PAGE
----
“Pharma Bro” Martin Shkreli, who made headlines around the world when he jacked up the price of a life-saving AIDS drug, has been sentenced to seven years in prison for defrauding investors in two of his failed hedge funds.
Shkreli, who cried as his sentence was handed down, was last year found guilty on two counts of securities fraud, after lying to his investors to convince them to put more capital into his funds, as well as one count of conspiracy.
The notoriously cocky 34-year-old, who delights in trolling his detractors online and boasts about his extravagant purchases, appeared unusually contrite at the sentencing, and apologised to his investors and loved ones, saying:
“I want the people who came here today to support me to understand one thing – the only person to blame for me being here today is me. I took down Martin Shkreli … I am terribly sorry I lost your trust. You deserve far better.”
The defence submitted that Martin Shkreli is merely a “misunderstood eccentric” who used unconventional means to build wealth for his investors, while prosecutors characterised him as a “master manipulator” and conman, calling for a sentence of 15 years.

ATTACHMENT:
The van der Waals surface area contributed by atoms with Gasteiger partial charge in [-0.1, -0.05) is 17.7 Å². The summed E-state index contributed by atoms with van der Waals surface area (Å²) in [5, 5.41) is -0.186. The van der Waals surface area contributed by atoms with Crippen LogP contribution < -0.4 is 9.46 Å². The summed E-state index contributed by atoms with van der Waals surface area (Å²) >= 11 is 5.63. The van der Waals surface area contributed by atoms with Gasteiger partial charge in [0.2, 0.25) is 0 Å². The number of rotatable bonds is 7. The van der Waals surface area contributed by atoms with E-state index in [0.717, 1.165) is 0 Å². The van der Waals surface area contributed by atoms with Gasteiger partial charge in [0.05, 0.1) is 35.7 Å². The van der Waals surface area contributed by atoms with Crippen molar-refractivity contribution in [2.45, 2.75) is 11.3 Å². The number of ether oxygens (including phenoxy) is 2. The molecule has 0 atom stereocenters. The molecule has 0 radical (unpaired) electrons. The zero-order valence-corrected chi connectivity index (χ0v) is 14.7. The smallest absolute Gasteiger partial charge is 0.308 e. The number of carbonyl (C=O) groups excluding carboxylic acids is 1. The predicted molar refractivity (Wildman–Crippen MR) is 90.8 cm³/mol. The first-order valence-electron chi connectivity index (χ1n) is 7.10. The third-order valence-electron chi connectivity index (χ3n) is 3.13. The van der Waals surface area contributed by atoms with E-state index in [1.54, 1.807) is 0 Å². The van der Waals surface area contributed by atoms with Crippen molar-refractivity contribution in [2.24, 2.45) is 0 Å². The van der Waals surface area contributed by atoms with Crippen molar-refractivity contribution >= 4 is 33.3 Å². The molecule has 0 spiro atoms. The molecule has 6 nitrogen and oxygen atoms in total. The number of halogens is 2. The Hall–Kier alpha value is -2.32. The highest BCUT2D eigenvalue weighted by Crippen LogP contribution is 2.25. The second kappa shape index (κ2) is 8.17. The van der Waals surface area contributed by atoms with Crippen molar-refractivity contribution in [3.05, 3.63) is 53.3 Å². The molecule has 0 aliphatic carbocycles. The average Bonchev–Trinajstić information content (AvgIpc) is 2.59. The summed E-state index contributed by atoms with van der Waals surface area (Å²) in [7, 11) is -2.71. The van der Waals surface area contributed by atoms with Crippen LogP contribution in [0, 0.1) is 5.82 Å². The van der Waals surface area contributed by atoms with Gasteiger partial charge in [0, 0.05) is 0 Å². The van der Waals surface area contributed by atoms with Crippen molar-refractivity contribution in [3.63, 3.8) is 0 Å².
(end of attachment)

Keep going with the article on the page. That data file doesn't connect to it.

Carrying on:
In handing down the seven-year term, Judge Kiyo Matsumoto remarked that the sentence was “not about Mr Shkreli’s self-cultivated public persona … nor his controversial statements about politics or culture,” but merely reflected the “serious” crime he committed.
Six months will be taken off the sentence for time already served, although Shkreli has also been fined $75,000, and will likely be forced to forfeit more than $9.3 million in cash and other assets, including the one-of-a-kind Wu-Tang Clan album he purchased for $2.5 million.
The property will not be seized until Skhreli has had the opportunity to appeal.